10 Reasons Why You Should Eat Polenta When in Northern Italy



1. Polenta or Italy’s Culinary Division to Polentoni e Mangiamaccheroni

Meals with polenta served at an Italian food festival - Valli del Pasubio, Veneto, Italy -

For a dish which looks so meek and mushy, polenta actually plays a rather important socio-cultural role in Italy. For, together with macaroni, it marks the great culinary divide between the North and the South of the country.

While macaroni (or dry pasta tubes of different shapes, lengths, and widths) are typical for Southern Italy, the centuries-old tradition of polenta prevails in the North.

Southern Italy, after all, is the land of the durum wheat which lends itself beautifully to various pasta shapes, i.e. macaroni (or maccheroni in Italian). Instead, historically, Northern Italy has relied heavily on polenta in its cuisine. For centuries polenta has been a staple dish in most of the Northern Italian regions, especially the Veneto, Lombardy, Trentino, Piedmont, and Valle d’Aosta.

Based on this important culinary difference and in that charming fashion that people living in close proximity to one another find ways to pick on their differences, those of Northern Italy are colloquially known as polentoni (polenta eaters) and those of the South as mangiamaccheroni (macaroni eaters).

Bear in mind that these two terms – although curious in their origin and tradition – may have quite the derogatory connotation depending on the context in which they are used. So, it truly is best to know them for yourself and to abstain from using them. Plus, in Lombardy, for example, polentone has a second connotation in so that it is used to describe someone who is clumsy and awkward.



2. Polenta in Ancient Times

Polenta with peas and ham - Festival of the Peas of Lumignano - Veneto, Italy -

Polenta has a long and illustrious history which can be traced thousands of years back. It’s said that the Babylonians, the Assyrians and the Egyptians – three of the greatest cultures of the Ancient World – used to prepare a type of porridge with ground grains. The grinding of the grains was performed by hand and tiny particles of the grinding stones (usually soft sandstone) would end in the flour. Apparently, this explains why the majority of the Egyptian mummies studied by modern science so far have been found to have their teeth ground almost to the gum.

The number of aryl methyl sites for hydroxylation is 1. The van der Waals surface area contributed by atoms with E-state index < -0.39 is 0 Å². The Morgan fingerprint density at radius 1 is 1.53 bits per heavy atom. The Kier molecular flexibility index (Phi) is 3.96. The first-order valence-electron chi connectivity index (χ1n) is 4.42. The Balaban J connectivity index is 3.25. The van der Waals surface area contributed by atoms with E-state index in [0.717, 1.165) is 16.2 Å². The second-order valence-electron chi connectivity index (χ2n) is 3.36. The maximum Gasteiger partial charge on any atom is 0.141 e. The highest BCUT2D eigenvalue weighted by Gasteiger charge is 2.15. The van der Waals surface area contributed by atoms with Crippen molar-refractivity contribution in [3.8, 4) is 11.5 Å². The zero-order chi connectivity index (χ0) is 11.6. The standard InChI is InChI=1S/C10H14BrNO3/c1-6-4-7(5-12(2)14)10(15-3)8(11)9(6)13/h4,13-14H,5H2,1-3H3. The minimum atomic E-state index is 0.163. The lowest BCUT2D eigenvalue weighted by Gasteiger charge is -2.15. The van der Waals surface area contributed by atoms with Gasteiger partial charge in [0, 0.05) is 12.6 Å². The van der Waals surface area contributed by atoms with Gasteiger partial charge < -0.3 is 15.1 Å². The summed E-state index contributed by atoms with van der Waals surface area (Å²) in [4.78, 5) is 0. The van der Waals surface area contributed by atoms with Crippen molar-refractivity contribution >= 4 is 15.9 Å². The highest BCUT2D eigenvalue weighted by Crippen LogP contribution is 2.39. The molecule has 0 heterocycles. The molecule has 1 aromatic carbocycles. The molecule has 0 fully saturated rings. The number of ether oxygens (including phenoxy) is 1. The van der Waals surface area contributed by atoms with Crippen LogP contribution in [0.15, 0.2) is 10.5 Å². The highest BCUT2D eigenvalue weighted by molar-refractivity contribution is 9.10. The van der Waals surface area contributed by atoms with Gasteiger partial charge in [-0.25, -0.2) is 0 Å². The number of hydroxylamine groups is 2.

In Ancient Rome, the predecessor of polenta was called puls (pl. pultem) and formed part of the regular diet. Literary evidence confirms the importance of puls as daily sustenance for the Ancient Romans. Prepared with wheat it looked like a thick porridge. Meat and vegetables could also be added to it.

Already at the times of Numa Pompilius – the second king of Rome who succeeded the legendary founder Romulus – they had public milling facilities to which the Roman citizens brought their cereals to be milled. They called the resulting flour puls from the Greek word poltos meaning ‘pap, porridge’. Puls, pulmentum, pulpa, poltiglia, thereafter polenta which meant ‘flour of toasted barley boiled in water or milk’.

In Ancient Rome puls was eaten by all: rich and poor, nobles and peasants. For example, it’s documented that Roman legionaries would carry with them a special grain bag containing their rations to make puls. The Roman senator and historian Cato the Elder loved puls made with sifted black flour, barley flour, salt, soft fat cheese cut in pieces and an egg. He would eat it every morning for breakfast.

Even Apicius – a gourmet, lover of luxury and the assumed author of the collection of Roman recipes De re coquinaria – had a weakness for the pultes julianae. This was a type of polenta prepared with spelt, oil or milk and cheese or pork or lamb meat. This variety of puls was called julianae because the polenta flour came from the Forum Julii – the modern-day area of Friuli from which the Romans imported big part of their cereals.

According to Apicius, in Carthage on the African coast, they ate puls punica – made with dehulled durum wheat kneaded with fresh cheese and honey. The people of Carthage loved polenta so much that Plautus – a Roman playwright from the 2nd century BC – called them pultiphagus and pultiphagonide, literally ‘polenta eaters’.

The Roman philosopher Seneca advised learning to live with very little. According to him, as long as we had acqua e polenta (water and polenta) we could be as happy as the god Jupiter.

Many other illustrious personalities from the ancient past recommended the use of polenta or made a reference to it. From Pliny the Elder’s Natural History to Galen’s medical recommendations, polenta was ubiquitous.



3. Polenta and the Arrival of Corn to Europe

A slice of grilled polenta with grilled cheese - Osteria ai Pioppi, Veneto, Italy -